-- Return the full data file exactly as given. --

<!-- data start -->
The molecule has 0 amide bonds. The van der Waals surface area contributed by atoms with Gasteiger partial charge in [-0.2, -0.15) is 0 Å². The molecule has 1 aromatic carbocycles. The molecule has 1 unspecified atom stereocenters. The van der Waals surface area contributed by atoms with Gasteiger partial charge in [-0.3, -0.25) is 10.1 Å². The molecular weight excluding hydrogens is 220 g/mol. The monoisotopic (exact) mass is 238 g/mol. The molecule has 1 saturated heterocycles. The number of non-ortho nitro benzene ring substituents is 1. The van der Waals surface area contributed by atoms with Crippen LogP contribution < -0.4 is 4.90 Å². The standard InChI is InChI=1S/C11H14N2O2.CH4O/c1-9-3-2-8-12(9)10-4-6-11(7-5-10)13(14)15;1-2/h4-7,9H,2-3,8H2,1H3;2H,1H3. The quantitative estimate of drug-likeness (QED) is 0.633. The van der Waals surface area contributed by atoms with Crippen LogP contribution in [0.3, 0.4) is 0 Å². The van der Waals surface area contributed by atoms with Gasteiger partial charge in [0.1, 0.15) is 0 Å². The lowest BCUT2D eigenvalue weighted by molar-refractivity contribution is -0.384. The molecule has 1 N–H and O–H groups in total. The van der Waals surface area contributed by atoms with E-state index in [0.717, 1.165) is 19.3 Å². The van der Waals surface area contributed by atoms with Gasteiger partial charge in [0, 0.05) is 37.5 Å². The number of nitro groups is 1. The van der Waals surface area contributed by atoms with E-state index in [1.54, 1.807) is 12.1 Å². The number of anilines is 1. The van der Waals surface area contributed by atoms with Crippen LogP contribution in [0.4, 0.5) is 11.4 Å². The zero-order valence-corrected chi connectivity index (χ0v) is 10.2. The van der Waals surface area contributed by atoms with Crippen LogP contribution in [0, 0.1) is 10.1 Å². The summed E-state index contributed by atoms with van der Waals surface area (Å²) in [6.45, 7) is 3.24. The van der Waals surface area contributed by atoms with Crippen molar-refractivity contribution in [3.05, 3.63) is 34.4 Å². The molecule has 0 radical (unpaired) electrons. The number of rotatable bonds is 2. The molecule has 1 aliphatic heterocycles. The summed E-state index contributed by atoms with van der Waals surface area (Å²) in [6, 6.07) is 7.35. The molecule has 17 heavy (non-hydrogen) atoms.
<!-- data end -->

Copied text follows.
The molecule has 0 amide bonds. The van der Waals surface area contributed by atoms with Gasteiger partial charge in [-0.2, -0.15) is 0 Å². The molecule has 1 aromatic carbocycles. The molecule has 1 unspecified atom stereocenters. The van der Waals surface area contributed by atoms with Gasteiger partial charge in [-0.3, -0.25) is 10.1 Å². The molecular weight excluding hydrogens is 220 g/mol. The monoisotopic (exact) mass is 238 g/mol. The molecule has 1 saturated heterocycles. The number of non-ortho nitro benzene ring substituents is 1. The van der Waals surface area contributed by atoms with Crippen LogP contribution < -0.4 is 4.90 Å². The standard InChI is InChI=1S/C11H14N2O2.CH4O/c1-9-3-2-8-12(9)10-4-6-11(7-5-10)13(14)15;1-2/h4-7,9H,2-3,8H2,1H3;2H,1H3. The quantitative estimate of drug-likeness (QED) is 0.633. The van der Waals surface area contributed by atoms with Crippen LogP contribution in [0.3, 0.4) is 0 Å². The van der Waals surface area contributed by atoms with Gasteiger partial charge in [0.1, 0.15) is 0 Å². The lowest BCUT2D eigenvalue weighted by molar-refractivity contribution is -0.384. The molecule has 1 N–H and O–H groups in total. The van der Waals surface area contributed by atoms with E-state index in [0.717, 1.165) is 19.3 Å². The van der Waals surface area contributed by atoms with Gasteiger partial charge in [0, 0.05) is 37.5 Å². The number of nitro groups is 1. The van der Waals surface area contributed by atoms with E-state index in [1.54, 1.807) is 12.1 Å². The number of anilines is 1. The van der Waals surface area contributed by atoms with Crippen LogP contribution in [0.4, 0.5) is 11.4 Å². The zero-order valence-corrected chi connectivity index (χ0v) is 10.2. The van der Waals surface area contributed by atoms with Crippen LogP contribution in [0, 0.1) is 10.1 Å². The summed E-state index contributed by atoms with van der Waals surface area (Å²) in [6.45, 7) is 3.24. The van der Waals surface area contributed by atoms with Crippen molar-refractivity contribution in [3.05, 3.63) is 34.4 Å². The molecule has 0 radical (unpaired) electrons. The number of rotatable bonds is 2. The molecule has 1 aliphatic heterocycles. The summed E-state index contributed by atoms with van der Waals surface area (Å²) in [6, 6.07) is 7.35. The molecule has 17 heavy (non-hydrogen) atoms.